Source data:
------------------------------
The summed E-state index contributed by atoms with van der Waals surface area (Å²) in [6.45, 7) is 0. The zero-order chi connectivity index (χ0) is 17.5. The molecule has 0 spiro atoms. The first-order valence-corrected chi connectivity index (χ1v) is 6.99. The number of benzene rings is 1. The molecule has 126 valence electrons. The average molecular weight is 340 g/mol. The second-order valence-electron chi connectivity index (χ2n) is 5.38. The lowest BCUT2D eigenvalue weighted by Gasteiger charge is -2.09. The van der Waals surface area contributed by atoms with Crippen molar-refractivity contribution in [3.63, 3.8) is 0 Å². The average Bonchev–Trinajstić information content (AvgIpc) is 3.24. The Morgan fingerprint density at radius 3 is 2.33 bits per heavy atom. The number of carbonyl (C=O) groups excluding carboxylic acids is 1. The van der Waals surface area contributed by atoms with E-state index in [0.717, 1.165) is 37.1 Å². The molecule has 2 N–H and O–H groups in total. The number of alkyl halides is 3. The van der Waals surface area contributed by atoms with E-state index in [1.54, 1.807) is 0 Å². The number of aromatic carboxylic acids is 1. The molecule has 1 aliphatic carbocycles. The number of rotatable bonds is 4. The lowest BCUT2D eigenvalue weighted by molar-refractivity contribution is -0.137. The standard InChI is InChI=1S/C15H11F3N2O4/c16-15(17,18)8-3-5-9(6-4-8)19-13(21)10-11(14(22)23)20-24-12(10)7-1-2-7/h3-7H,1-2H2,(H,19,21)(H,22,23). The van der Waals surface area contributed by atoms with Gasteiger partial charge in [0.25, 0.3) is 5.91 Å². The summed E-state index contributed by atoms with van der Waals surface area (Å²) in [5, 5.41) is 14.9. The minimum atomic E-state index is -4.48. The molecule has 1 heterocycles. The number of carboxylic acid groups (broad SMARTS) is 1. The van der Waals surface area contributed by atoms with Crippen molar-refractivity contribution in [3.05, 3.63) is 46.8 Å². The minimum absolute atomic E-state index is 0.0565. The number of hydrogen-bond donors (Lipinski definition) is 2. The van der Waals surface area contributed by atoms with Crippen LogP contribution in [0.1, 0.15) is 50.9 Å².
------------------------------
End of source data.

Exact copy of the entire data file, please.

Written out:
The summed E-state index contributed by atoms with van der Waals surface area (Å²) in [6.45, 7) is 0. The zero-order chi connectivity index (χ0) is 17.5. The molecule has 0 spiro atoms. The first-order valence-corrected chi connectivity index (χ1v) is 6.99. The number of benzene rings is 1. The molecule has 126 valence electrons. The average molecular weight is 340 g/mol. The second-order valence-electron chi connectivity index (χ2n) is 5.38. The lowest BCUT2D eigenvalue weighted by Gasteiger charge is -2.09. The van der Waals surface area contributed by atoms with Crippen molar-refractivity contribution in [3.63, 3.8) is 0 Å². The average Bonchev–Trinajstić information content (AvgIpc) is 3.24. The Morgan fingerprint density at radius 3 is 2.33 bits per heavy atom. The number of carbonyl (C=O) groups excluding carboxylic acids is 1. The van der Waals surface area contributed by atoms with E-state index in [0.717, 1.165) is 37.1 Å². The molecule has 2 N–H and O–H groups in total. The number of alkyl halides is 3. The van der Waals surface area contributed by atoms with E-state index in [1.54, 1.807) is 0 Å². The number of aromatic carboxylic acids is 1. The molecule has 1 aliphatic carbocycles. The number of rotatable bonds is 4. The lowest BCUT2D eigenvalue weighted by molar-refractivity contribution is -0.137. The standard InChI is InChI=1S/C15H11F3N2O4/c16-15(17,18)8-3-5-9(6-4-8)19-13(21)10-11(14(22)23)20-24-12(10)7-1-2-7/h3-7H,1-2H2,(H,19,21)(H,22,23). The van der Waals surface area contributed by atoms with Gasteiger partial charge in [0.25, 0.3) is 5.91 Å². The summed E-state index contributed by atoms with van der Waals surface area (Å²) in [5, 5.41) is 14.9. The minimum atomic E-state index is -4.48. The molecule has 1 heterocycles. The number of carboxylic acid groups (broad SMARTS) is 1. The van der Waals surface area contributed by atoms with Crippen molar-refractivity contribution in [3.05, 3.63) is 46.8 Å². The minimum absolute atomic E-state index is 0.0565. The number of hydrogen-bond donors (Lipinski definition) is 2. The van der Waals surface area contributed by atoms with Crippen LogP contribution in [0.1, 0.15) is 50.9 Å².